analysisBy Bhekinkosi Ngubeni
AFTER what seemed like a lifetime, South Africa's Association of Mine workers and Construction Unions successfully negotiated a settlement with employers promising to triple entry level mining wages over the next 3 years. On paper, the happy ending should boost household spending but the reality suggests otherwise.
The award is the making of an imperfect labour market. Salary shocks naturally imply a lower rate of return for investors prompting them to look elsewhere for profitable projects and South's Africa neighbours, including Zimbabwe, can take advantage of labour price inflexibility.
In the past, post the second world war, a similar wage dispute scenario was observed in 1946. Capitalists (FDIs) scared by the possibility of high wages formed the basis of a massive outflow of capital as investors looked for alternative outlays away from the then Union of South Africa.
Interestingly, this action directly benefited Rhodesia. From about 1947, funds earmarked for SA were rechanneled to Zimbabwe. The upshot was a remarkable increase in the number of Zimbabweans in gainful employment. Workers doubled within 10 years from 377,000 in 1947 to 676,300 by 1956.
Fast forward 2014, a matching scenario is developing. Notwithstanding the tragic events in Marikana and South Africa's ill-famed inequality rates, a 200% increase in remuneration has a negative impact not only on the mining sector but right through SA's labour market wage dynamics. It sets a toxic precedent; workers across all sectors will certainly be encouraged to make similar demands.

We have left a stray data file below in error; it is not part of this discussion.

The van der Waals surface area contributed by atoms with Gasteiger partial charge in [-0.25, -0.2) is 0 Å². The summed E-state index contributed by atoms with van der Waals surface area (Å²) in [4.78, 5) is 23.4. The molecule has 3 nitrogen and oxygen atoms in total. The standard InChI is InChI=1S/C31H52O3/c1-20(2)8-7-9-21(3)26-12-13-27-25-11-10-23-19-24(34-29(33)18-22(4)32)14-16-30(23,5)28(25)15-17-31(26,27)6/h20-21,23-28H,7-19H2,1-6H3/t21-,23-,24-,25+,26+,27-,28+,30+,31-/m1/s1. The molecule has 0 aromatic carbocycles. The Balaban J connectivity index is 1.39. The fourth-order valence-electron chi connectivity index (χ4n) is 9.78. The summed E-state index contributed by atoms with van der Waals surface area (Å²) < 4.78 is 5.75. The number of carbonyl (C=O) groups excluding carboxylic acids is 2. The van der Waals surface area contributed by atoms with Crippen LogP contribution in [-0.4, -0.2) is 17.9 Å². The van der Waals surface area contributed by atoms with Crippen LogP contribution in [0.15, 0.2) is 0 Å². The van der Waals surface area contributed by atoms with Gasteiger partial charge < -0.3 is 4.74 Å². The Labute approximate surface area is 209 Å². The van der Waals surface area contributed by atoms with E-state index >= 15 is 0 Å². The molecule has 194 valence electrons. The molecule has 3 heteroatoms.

Key rating agencies S&P and Fitch subsequently downgraded South Africa's economic outlooks and credit worthiness following recent events. In the past, I made the same point on Zimbabwe's civil servant wage demands , highlighting the hazards of unsustainable pay demands.
Enter Zimbabwe; there is a real possibility of a future re-enactment of the above in regards to transferable events. Zimbabwe today is a different animal altogether but recent developments coupled with increasing beneficiation costs in South Africa - Zimbabwe's platinum reserves are closer to the surface, hence cheaper to mine - mean investors might be forced to revise portfolio allocations. The prevailing conditions could possibly alter credit flows towards Zimbabwe.
In light of this, the government should actively flash its natural resource cleavage to the highest bidder. Indeginisation has been effectively watered down into a public-private partnership. Investors will be allowed to recover their initial capital investment, an appropriate return on investment and operational costs before the sharing of production outputs or profits de-risking, to a degree, the nation's risk profile.
I am cheer-leading and encouraging more wage action preventing the efficient allocation of capital in South Africa for the sole reason that Zimbabwe will be the ultimate beneficiary.
Of the various factors of production, labour is the largest. The wage differential between the two countries within the mining sector is one that is to be fully exploited. Apart from wages, additional extraction of wealth from the private sector would come in taxes and rents. A competitive labour market, one that is self-regulating and free from excessive labour union distortions will drastically improve current liquidity challenges.
Bhekinkosi Ngubeni is qualified economist, email him on firstname.lastname@example.org